I am not familiar with Oriah Mountain Dreamer’s poetry, but, when I found this poem, it reached out and called me.
What questions do I ask myself, that I cannot answer. There is an eloquence in those questions that leads me to new questions, without knowing the answers. When I sense the world in one way or another, I am unable to sense it in any other way.
What if I live the wildness of life and I allow myself some abandon, not carelessness? I can dance with that wildness and not care about what others may think, hopefully making the world a better place.
When we open our hearts to the other, their standing in life is about who they are as a person rather than what identifies them: their job, their age, where they live, etc. When we open our hears to the other, it is an invitation to be human and humane with them.
It doesn’t interest me what you do for a living.
I want to know what you ache for and if you dare to dream of meeting your heart’s longing.
It doesn’t interest me how old you are.
I want to know if you will risk looking like a fool for love, for your dream, for the adventure of being alive.
It doesn’t interest me what planets are squaring your moon.
I want to know if you have touched the centre of your own sorrow, if you have been opened by life’s betrayals or have become shriveled and closed from fear of further pain.
I want to know if you can sit with pain, mine or your own, without moving to hide it, or fade it, or fix it.
I want to know if you can be with joy, mine or your own; if you can dance with wildness and let the ecstasy fill you to the tips of your fingers and toes without cautioning us to be careful, be realistic, remember the limitations of being human.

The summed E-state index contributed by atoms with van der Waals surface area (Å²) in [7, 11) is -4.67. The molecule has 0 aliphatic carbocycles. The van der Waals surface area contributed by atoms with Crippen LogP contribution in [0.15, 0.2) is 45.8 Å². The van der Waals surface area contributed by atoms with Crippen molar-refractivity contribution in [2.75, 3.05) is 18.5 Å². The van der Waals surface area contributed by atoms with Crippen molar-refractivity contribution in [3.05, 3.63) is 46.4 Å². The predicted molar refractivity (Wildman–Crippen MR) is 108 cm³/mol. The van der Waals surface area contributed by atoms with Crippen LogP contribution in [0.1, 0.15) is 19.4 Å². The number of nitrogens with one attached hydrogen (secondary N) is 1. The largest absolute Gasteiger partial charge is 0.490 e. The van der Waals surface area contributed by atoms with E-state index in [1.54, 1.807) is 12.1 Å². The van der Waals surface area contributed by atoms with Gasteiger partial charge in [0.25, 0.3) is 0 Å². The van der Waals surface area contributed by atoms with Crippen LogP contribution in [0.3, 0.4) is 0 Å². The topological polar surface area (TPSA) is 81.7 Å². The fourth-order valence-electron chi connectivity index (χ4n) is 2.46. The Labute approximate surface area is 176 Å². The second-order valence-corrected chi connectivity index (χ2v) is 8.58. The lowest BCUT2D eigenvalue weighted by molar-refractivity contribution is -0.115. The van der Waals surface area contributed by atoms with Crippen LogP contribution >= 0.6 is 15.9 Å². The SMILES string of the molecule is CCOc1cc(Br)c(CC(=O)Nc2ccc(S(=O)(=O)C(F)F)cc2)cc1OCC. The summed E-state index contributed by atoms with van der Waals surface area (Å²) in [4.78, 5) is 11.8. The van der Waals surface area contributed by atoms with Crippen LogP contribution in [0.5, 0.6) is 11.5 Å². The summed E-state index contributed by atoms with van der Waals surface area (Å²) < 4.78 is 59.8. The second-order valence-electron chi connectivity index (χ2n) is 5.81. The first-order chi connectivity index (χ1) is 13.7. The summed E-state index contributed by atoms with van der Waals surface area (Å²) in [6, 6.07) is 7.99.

It doesn’t interest me if the story you are telling me is true.
I want to know if you can disappoint another to be true to yourself. If you can bear the accusation of betrayal and not betray your own soul.
I want to know if you can see beauty even when it is not pretty every day.
And if you can source your own life from its presence.
I want to know if you can live with failure, yours and mine, and still stand at the edge of the lake and shout to the silver of the full moon,
It doesn’t interest me to know where you live or how much money you have.
I want to know if you can get up after the night of grief and despair, weary and bruised to the bone and do what needs to be done to feed the children.
It doesn’t interest me who you know or how you came to be here.
I want to know if you will stand in the centre of the fire with me and not shrink back.
It doesn’t interest me where or what or with whom you have studied.
I want to know what sustains you from the inside when all else falls away.
I want to know if you can be alone with yourself and if you truly like the company you keep in the empty moments.